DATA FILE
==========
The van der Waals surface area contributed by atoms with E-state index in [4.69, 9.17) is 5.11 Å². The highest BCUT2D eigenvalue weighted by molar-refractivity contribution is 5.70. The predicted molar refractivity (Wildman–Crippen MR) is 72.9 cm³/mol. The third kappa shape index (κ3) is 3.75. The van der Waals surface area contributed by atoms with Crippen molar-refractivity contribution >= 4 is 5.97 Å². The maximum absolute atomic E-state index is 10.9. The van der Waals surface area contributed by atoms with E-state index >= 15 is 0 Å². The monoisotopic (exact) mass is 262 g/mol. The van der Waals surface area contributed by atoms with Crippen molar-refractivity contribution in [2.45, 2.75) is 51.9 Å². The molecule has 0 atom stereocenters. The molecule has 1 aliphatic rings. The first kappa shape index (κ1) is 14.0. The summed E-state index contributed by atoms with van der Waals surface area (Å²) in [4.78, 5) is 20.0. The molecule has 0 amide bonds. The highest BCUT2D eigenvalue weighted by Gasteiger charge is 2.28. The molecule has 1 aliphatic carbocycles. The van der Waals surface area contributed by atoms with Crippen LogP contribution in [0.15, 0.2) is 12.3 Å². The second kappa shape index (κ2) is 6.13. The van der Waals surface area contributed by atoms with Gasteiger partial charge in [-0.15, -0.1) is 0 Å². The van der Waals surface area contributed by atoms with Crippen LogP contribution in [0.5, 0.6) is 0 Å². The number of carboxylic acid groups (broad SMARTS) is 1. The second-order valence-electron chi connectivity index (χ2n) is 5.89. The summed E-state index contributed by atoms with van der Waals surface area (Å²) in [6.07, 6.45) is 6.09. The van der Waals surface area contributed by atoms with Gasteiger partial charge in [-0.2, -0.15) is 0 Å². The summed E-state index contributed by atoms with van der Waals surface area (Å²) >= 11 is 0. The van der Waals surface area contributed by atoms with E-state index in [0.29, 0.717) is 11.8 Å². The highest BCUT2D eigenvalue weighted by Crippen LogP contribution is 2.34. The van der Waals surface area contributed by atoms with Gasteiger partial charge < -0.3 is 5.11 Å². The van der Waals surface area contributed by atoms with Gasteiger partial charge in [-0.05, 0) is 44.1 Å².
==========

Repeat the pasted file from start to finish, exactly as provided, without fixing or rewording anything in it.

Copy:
The van der Waals surface area contributed by atoms with E-state index in [4.69, 9.17) is 5.11 Å². The highest BCUT2D eigenvalue weighted by molar-refractivity contribution is 5.70. The predicted molar refractivity (Wildman–Crippen MR) is 72.9 cm³/mol. The third kappa shape index (κ3) is 3.75. The van der Waals surface area contributed by atoms with Crippen molar-refractivity contribution >= 4 is 5.97 Å². The maximum absolute atomic E-state index is 10.9. The van der Waals surface area contributed by atoms with E-state index >= 15 is 0 Å². The monoisotopic (exact) mass is 262 g/mol. The van der Waals surface area contributed by atoms with Crippen molar-refractivity contribution in [2.45, 2.75) is 51.9 Å². The molecule has 0 atom stereocenters. The molecule has 1 aliphatic rings. The first kappa shape index (κ1) is 14.0. The summed E-state index contributed by atoms with van der Waals surface area (Å²) in [4.78, 5) is 20.0. The molecule has 0 amide bonds. The highest BCUT2D eigenvalue weighted by Gasteiger charge is 2.28. The molecule has 1 aliphatic carbocycles. The van der Waals surface area contributed by atoms with Crippen LogP contribution in [0.15, 0.2) is 12.3 Å². The second kappa shape index (κ2) is 6.13. The van der Waals surface area contributed by atoms with Gasteiger partial charge in [-0.15, -0.1) is 0 Å². The van der Waals surface area contributed by atoms with Crippen LogP contribution in [0.5, 0.6) is 0 Å². The number of carboxylic acid groups (broad SMARTS) is 1. The second-order valence-electron chi connectivity index (χ2n) is 5.89. The summed E-state index contributed by atoms with van der Waals surface area (Å²) in [6.07, 6.45) is 6.09. The van der Waals surface area contributed by atoms with Gasteiger partial charge in [-0.2, -0.15) is 0 Å². The summed E-state index contributed by atoms with van der Waals surface area (Å²) >= 11 is 0. The van der Waals surface area contributed by atoms with E-state index in [0.29, 0.717) is 11.8 Å². The highest BCUT2D eigenvalue weighted by Crippen LogP contribution is 2.34. The van der Waals surface area contributed by atoms with Gasteiger partial charge < -0.3 is 5.11 Å². The van der Waals surface area contributed by atoms with Gasteiger partial charge in [-0.05, 0) is 44.1 Å².